Sunday, August 19, 2012

Checking in from Sweden: The Nomads / Interview

From left, Björne Fröberg, Nick Vahlberg, Hans Östlund and Jocke Ericson. (Courtesy photo)
By Andy

When it comes to a garage-fuzz-punk-rock band singing in English with Swedish accents, you can't beat The Nomads.

Even if they weren't from Sweden, they'd still tear it up over tons of other bands in their genre. Bands from all countries need to stay on their toes with The Nomads around.

They kicked it into gear in 1981, taking some cues from The Sonics' stompin' blueprint and have blitzed their way through the years with heaps of rock and melody. They've released 60-plus singles and full-length and mini-albums over the last 30 years, and this year the band weighs in with another stellar long-player, "Solna," a city north of Stockholm.

The album is currently available overseas and can be ordered from in the UK.
A U.S. release on Green Mist Records in Philadelphia is planned for October.

Courtesy photo
Today, The Nomads consist of original members Nick Vahlberg (vocals, rhythm guitar) and Hans Östlund (lead guitar) along with Jocke Ericson (drums) and Björne Fröberg (bass, vocals).

Here, Vahlberg answers some questions via e-mail:

* "Solna" is the first Nomads album in 11 years since "Up Tight"… what have you guys been up to for the last decade or so?

Nothing terribly exciting, I'm afraid...we've been working day jobs and raising families.

* What's the key to putting together new material after such a long break?

We didn't write a single song from 2001-2005. Then Backyard Babies asked Björne and Chips to write a song for their new album. They offered BB "Ain't No King Of Rock 'n' Roll," which they, for some reason, declined. We recorded our own version, Little Steven declared it "the coolest song in the world this week" (on his Underground Garage radio show) and that inspired us to continue writing.

* Do the "Solna" songs rank up there with your other songs from over the years?

We've been getting quite a few people saying that the new songs are just as good as the best of the old ones...and I agree!

* The Nomads have been together for 30 years -- what keeps things rolling for you guys?

It's not a full-time thing for us anymore, so we enjoy every minute of it.

* You've covered American bands like the Dictators, The Sonics and more … what's special about those American groups?

It's American rock 'n' roll...always the best!

* Do you have any good Handsome Dick Manitoba stories?

No, but I'm very happy to have been able to play together with HDM and befriend him -- he's fantastic, you can't possibly be more New York than him.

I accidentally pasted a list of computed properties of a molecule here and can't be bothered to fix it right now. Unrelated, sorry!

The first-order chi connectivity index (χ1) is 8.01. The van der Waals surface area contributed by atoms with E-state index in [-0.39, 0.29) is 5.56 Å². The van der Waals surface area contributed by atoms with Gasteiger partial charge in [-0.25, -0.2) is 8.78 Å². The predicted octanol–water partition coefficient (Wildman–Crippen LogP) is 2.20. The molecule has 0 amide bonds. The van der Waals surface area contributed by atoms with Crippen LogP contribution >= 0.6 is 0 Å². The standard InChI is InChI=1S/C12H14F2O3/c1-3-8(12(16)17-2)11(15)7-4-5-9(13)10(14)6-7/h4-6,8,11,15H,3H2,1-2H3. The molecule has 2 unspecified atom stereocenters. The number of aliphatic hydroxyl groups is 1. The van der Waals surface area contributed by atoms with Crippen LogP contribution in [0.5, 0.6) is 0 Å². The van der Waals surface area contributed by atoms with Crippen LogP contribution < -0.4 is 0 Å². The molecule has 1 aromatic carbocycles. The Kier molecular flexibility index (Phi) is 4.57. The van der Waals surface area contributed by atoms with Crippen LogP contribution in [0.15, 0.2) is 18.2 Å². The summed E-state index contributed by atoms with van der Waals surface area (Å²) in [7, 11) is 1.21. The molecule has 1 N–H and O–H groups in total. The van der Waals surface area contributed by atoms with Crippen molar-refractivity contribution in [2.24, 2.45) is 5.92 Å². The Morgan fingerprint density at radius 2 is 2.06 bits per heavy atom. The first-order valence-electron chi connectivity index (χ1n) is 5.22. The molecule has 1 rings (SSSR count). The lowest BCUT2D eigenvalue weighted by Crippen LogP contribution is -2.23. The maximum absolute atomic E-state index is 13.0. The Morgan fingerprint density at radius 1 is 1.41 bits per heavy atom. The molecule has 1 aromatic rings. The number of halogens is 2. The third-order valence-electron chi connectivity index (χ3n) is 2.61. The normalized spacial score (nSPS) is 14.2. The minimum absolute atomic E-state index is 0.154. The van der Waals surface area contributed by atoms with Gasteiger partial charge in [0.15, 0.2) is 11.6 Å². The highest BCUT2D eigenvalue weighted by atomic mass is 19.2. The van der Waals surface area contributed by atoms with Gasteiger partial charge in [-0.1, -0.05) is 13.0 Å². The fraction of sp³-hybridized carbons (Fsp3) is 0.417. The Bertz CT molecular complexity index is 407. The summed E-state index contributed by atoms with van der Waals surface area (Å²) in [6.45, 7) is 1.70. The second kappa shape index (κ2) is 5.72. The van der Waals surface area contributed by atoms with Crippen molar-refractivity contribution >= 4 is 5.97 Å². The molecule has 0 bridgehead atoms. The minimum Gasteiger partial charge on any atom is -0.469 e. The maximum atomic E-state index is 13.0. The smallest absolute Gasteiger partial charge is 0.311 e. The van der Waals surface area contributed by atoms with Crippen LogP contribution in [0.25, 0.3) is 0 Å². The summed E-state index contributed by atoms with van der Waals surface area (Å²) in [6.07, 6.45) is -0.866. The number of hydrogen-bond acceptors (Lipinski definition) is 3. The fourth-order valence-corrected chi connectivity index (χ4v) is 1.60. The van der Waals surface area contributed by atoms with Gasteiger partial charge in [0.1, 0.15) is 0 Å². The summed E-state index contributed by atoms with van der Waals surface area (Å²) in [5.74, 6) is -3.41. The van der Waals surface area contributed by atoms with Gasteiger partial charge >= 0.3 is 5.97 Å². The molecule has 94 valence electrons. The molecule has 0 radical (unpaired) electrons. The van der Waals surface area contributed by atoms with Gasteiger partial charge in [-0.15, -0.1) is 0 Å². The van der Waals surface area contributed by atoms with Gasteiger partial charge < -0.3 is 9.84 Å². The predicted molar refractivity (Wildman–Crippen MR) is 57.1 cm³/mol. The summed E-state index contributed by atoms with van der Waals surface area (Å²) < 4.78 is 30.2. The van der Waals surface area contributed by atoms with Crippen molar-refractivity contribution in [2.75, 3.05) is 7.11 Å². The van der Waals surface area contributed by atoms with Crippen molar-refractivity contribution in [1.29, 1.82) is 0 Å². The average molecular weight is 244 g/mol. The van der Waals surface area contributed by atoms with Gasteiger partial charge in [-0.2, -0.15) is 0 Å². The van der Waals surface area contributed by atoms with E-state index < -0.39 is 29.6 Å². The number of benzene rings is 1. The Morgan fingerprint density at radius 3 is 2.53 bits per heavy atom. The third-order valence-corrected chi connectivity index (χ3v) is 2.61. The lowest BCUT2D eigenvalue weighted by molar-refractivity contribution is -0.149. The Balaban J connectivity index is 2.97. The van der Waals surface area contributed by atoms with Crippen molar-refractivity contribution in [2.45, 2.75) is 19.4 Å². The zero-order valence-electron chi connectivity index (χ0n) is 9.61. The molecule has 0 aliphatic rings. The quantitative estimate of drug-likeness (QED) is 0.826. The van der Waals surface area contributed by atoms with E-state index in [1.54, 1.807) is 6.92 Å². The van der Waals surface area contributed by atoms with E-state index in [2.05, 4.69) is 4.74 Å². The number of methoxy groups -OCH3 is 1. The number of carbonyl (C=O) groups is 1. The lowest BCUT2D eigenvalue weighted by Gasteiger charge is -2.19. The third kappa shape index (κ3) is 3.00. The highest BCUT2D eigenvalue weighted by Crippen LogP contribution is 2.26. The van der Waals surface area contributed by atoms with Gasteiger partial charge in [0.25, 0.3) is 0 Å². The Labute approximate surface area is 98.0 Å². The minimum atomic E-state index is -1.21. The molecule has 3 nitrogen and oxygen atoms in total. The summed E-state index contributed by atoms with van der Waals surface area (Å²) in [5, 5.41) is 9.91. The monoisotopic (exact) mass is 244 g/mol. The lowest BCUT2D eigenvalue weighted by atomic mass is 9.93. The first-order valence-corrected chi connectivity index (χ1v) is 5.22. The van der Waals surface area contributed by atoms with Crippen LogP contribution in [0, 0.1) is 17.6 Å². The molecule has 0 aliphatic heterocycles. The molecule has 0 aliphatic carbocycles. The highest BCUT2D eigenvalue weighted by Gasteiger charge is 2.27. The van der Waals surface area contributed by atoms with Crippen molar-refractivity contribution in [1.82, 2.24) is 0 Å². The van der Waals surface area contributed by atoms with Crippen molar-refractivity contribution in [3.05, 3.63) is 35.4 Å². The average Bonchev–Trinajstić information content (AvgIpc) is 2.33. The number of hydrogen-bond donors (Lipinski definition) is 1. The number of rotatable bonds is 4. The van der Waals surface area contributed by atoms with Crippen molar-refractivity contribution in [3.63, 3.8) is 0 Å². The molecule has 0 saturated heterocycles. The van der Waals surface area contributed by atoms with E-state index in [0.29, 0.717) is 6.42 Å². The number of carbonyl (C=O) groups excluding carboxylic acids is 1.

* You've got a song "American Slang" on the new album -- what's some of your favorite American slang words or phrases?

"Douche bag" is still pretty funny.

* Since we're from Seattle, and you've recorded here, what are some of your best memories from our area? Who are some of the interesting rockers you met and hung out with here? Favorite places to hang out?

We worked mostly and didn't go out to too many shows. We had a blast at a Young Fresh Fellows New Years Eve show and hung out a lot with those guys, but the very best live experience was actually Jimmy Scott, an amazing old-school crooner, at a very cool old jazz club that I've forgotten the name of. Went there with Kim of the Fastbacks and Ken of the Posies. We played a show at the Crocodile, which was a great place -- is that still there? (Editor's note: Yes, it is. It was remodeled and reopened a few years back.)

* Looking back on your career, what Nomads album really stands the test of time or is your favorite?

"Outburst" from '84 still sounds really cool, I think. "Sonically Speaking" from '91 is great, too, but "Outburst" is our masterpiece.

Top and bottom, '80s Nomads (Courtesy photos)

* What was the experience like writing a song with Peter Case?

"Call Off Your Dogs" had already been written for the Nomads by Peter and Jeffrey Lee Pierce, and Jeffrey had mentioned it to us a couple of times when we ran into each other on the road. For different reasons, we never got to hear it and were becoming frustrated as we were really curious. When Peter Case came to Stockholm in '86, I was determined to get to hear the song. Peter remembered the music, but had completely lost the lyrics, so we started to write some new words backstage after his show. The the record company dragged us away to some night club and we continued writing while drinking and partying, then the whole thing was wrapped up at his hotel room after some room-service drinks orders. I stumbled out of the hotel with a cassette of it at five in the morning!

* In April, you held a record-release party. What was that party like? Were there any hangovers the next day from beer drinking and cheering the release of "Solna"?

You bet! It was great to finally have the damn thing out, felt like we'd been working on it forever.

* What's the best place to eat and drink in Stockholm or the surrounding areas?

Bröderna Olsson's Garlic & Shots is a great place both for eating and drinking. (Where the record-release party was held.)

* What's on the Nomads' upcoming schedule? Any American dates?

We'll see if any offers appear. At the moment, we only have some shows in Sweden and in Spain booked, but I'm sure there will be more during the rest of the year. Check out the Nomads page on FB-- for the latest info.

[Below is The Nomads' "The King of Night Train" --- enjoy!]

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